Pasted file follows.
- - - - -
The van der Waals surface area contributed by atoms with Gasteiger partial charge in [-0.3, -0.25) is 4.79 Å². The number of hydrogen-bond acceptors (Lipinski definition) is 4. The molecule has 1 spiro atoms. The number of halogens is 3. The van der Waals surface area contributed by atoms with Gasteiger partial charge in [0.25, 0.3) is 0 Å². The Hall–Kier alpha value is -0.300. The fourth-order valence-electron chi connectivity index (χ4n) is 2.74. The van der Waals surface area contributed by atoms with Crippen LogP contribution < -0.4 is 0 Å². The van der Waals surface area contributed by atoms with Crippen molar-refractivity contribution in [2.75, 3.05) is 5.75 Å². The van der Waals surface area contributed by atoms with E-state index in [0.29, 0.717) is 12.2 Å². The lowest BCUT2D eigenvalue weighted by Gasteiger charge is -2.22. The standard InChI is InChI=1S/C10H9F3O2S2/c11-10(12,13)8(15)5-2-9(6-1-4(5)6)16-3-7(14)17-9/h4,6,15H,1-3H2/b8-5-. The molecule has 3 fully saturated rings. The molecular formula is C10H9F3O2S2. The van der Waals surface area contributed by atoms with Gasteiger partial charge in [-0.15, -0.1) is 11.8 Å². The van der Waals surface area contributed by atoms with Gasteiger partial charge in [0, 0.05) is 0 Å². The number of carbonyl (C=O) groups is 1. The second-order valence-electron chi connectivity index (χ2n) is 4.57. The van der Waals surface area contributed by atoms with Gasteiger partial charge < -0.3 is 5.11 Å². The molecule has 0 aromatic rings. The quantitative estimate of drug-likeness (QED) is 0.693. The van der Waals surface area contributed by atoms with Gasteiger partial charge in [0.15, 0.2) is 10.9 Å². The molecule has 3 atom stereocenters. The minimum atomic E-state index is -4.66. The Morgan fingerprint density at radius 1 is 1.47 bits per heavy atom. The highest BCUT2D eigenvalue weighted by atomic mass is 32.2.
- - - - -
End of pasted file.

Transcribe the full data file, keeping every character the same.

The van der Waals surface area contributed by atoms with Gasteiger partial charge in [-0.3, -0.25) is 4.79 Å². The number of hydrogen-bond acceptors (Lipinski definition) is 4. The molecule has 1 spiro atoms. The number of halogens is 3. The van der Waals surface area contributed by atoms with Gasteiger partial charge in [0.25, 0.3) is 0 Å². The Hall–Kier alpha value is -0.300. The fourth-order valence-electron chi connectivity index (χ4n) is 2.74. The van der Waals surface area contributed by atoms with Crippen LogP contribution < -0.4 is 0 Å². The van der Waals surface area contributed by atoms with Crippen molar-refractivity contribution in [2.75, 3.05) is 5.75 Å². The van der Waals surface area contributed by atoms with E-state index in [0.29, 0.717) is 12.2 Å². The lowest BCUT2D eigenvalue weighted by Gasteiger charge is -2.22. The standard InChI is InChI=1S/C10H9F3O2S2/c11-10(12,13)8(15)5-2-9(6-1-4(5)6)16-3-7(14)17-9/h4,6,15H,1-3H2/b8-5-. The molecule has 3 fully saturated rings. The molecular formula is C10H9F3O2S2. The van der Waals surface area contributed by atoms with Gasteiger partial charge in [-0.15, -0.1) is 11.8 Å². The van der Waals surface area contributed by atoms with Gasteiger partial charge in [0, 0.05) is 0 Å². The number of carbonyl (C=O) groups is 1. The second-order valence-electron chi connectivity index (χ2n) is 4.57. The van der Waals surface area contributed by atoms with Gasteiger partial charge < -0.3 is 5.11 Å². The molecule has 0 aromatic rings. The quantitative estimate of drug-likeness (QED) is 0.693. The van der Waals surface area contributed by atoms with Gasteiger partial charge in [0.15, 0.2) is 10.9 Å². The molecule has 3 atom stereocenters. The minimum atomic E-state index is -4.66. The Morgan fingerprint density at radius 1 is 1.47 bits per heavy atom. The highest BCUT2D eigenvalue weighted by atomic mass is 32.2.